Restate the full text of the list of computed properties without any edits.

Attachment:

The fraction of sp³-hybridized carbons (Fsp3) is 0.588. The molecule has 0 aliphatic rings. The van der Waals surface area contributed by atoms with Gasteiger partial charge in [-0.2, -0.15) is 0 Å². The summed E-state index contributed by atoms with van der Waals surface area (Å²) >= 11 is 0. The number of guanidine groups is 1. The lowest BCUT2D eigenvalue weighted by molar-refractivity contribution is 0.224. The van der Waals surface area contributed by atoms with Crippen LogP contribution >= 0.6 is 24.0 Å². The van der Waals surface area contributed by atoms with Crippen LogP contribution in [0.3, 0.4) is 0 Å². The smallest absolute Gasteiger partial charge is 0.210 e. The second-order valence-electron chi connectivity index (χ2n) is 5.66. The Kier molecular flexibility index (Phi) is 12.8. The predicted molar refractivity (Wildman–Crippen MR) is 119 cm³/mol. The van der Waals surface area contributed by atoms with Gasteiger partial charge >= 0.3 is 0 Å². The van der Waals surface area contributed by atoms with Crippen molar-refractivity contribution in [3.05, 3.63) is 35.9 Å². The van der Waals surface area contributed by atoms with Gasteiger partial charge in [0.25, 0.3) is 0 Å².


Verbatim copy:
The fraction of sp³-hybridized carbons (Fsp3) is 0.588. The molecule has 0 aliphatic rings. The van der Waals surface area contributed by atoms with Gasteiger partial charge in [-0.2, -0.15) is 0 Å². The summed E-state index contributed by atoms with van der Waals surface area (Å²) >= 11 is 0. The number of guanidine groups is 1. The lowest BCUT2D eigenvalue weighted by molar-refractivity contribution is 0.224. The van der Waals surface area contributed by atoms with Crippen LogP contribution >= 0.6 is 24.0 Å². The van der Waals surface area contributed by atoms with Crippen LogP contribution in [0.3, 0.4) is 0 Å². The smallest absolute Gasteiger partial charge is 0.210 e. The second-order valence-electron chi connectivity index (χ2n) is 5.66. The Kier molecular flexibility index (Phi) is 12.8. The predicted molar refractivity (Wildman–Crippen MR) is 119 cm³/mol. The van der Waals surface area contributed by atoms with Gasteiger partial charge >= 0.3 is 0 Å². The van der Waals surface area contributed by atoms with Crippen molar-refractivity contribution in [3.05, 3.63) is 35.9 Å². The van der Waals surface area contributed by atoms with Gasteiger partial charge in [0.25, 0.3) is 0 Å².